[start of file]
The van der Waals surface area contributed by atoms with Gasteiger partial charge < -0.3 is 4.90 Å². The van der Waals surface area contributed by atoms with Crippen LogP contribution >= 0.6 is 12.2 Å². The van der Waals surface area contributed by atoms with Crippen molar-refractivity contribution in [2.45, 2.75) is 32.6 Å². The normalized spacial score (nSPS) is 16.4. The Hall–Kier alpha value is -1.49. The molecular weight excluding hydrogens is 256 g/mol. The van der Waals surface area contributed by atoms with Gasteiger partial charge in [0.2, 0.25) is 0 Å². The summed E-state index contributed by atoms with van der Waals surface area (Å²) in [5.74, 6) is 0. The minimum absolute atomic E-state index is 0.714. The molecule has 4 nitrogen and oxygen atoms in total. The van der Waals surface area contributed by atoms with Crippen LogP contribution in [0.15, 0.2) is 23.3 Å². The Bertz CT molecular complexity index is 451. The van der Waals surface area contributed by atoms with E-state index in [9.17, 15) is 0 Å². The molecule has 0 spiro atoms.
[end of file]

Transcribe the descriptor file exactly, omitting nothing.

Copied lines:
The van der Waals surface area contributed by atoms with Gasteiger partial charge < -0.3 is 4.90 Å². The van der Waals surface area contributed by atoms with Crippen LogP contribution >= 0.6 is 12.2 Å². The van der Waals surface area contributed by atoms with Crippen molar-refractivity contribution in [2.45, 2.75) is 32.6 Å². The normalized spacial score (nSPS) is 16.4. The Hall–Kier alpha value is -1.49. The molecular weight excluding hydrogens is 256 g/mol. The van der Waals surface area contributed by atoms with Gasteiger partial charge in [0.2, 0.25) is 0 Å². The summed E-state index contributed by atoms with van der Waals surface area (Å²) in [5.74, 6) is 0. The minimum absolute atomic E-state index is 0.714. The molecule has 4 nitrogen and oxygen atoms in total. The van der Waals surface area contributed by atoms with Crippen LogP contribution in [0.15, 0.2) is 23.3 Å². The Bertz CT molecular complexity index is 451. The van der Waals surface area contributed by atoms with E-state index in [9.17, 15) is 0 Å². The molecule has 0 spiro atoms.